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Publication numberUS20040049571 A1
Publication typeApplication
Application numberUS 10/236,441
Publication dateMar 11, 2004
Filing dateSep 6, 2002
Priority dateSep 6, 2002
Publication number10236441, 236441, US 2004/0049571 A1, US 2004/049571 A1, US 20040049571 A1, US 20040049571A1, US 2004049571 A1, US 2004049571A1, US-A1-20040049571, US-A1-2004049571, US2004/0049571A1, US2004/049571A1, US20040049571 A1, US20040049571A1, US2004049571 A1, US2004049571A1
InventorsBruce Johnson, Leonard Schroath, Bradley Anderson, William Herrmann
Original AssigneeJohnson Bruce L., Schroath Leonard T., Anderson Bradley J., Herrmann William I.
Export CitationBiBTeX, EndNote, RefMan
External Links: USPTO, USPTO Assignment, Espacenet
Tracking document usage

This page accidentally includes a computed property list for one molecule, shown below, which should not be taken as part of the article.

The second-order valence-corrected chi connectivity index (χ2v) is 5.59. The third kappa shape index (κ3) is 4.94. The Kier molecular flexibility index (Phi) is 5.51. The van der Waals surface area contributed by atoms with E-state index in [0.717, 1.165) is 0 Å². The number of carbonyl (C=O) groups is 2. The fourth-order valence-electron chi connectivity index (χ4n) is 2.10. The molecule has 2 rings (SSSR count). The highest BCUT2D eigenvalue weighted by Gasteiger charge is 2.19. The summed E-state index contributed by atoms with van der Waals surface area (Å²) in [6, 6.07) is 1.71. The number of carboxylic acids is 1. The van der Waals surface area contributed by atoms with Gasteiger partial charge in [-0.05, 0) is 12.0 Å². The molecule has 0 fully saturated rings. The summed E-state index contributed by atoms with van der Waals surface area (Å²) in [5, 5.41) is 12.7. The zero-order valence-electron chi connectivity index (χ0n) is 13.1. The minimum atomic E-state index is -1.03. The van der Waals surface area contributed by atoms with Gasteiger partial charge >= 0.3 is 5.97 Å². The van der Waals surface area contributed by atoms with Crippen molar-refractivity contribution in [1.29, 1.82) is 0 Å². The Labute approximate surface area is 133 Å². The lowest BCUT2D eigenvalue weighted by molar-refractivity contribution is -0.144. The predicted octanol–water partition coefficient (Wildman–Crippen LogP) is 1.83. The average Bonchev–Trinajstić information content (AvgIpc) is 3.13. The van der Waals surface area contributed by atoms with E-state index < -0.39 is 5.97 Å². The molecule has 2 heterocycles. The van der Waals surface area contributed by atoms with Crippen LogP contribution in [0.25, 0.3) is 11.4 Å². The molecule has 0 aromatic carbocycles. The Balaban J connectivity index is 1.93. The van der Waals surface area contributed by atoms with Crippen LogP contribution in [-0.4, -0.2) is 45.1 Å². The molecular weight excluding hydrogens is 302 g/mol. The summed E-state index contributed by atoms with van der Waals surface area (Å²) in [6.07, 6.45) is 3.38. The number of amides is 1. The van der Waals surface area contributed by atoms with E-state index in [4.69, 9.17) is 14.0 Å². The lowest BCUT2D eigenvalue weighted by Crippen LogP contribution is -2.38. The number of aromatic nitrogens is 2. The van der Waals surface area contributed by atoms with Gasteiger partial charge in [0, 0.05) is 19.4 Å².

US 20040049571 A1
Abstract
A system and methods enable the gathering and transferring of usage information for an electronic document so that the document's usage history can be tracked. A document history is recorded into an electronic document through the execution of a tracking module located within the electronic document. When the electronic document is accessed, the tracking module executes to record document history information into the electronic document. The disclosed system and methods provide a convenient way to track secured documents, maintain document databases, and offer feedback to authors on how documents are used so that document contents can be tailored to better suit the needs of an audience.
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Claims(35)
1. A processor-readable medium comprising processor-executable instructions configured for:
accessing an electronic document;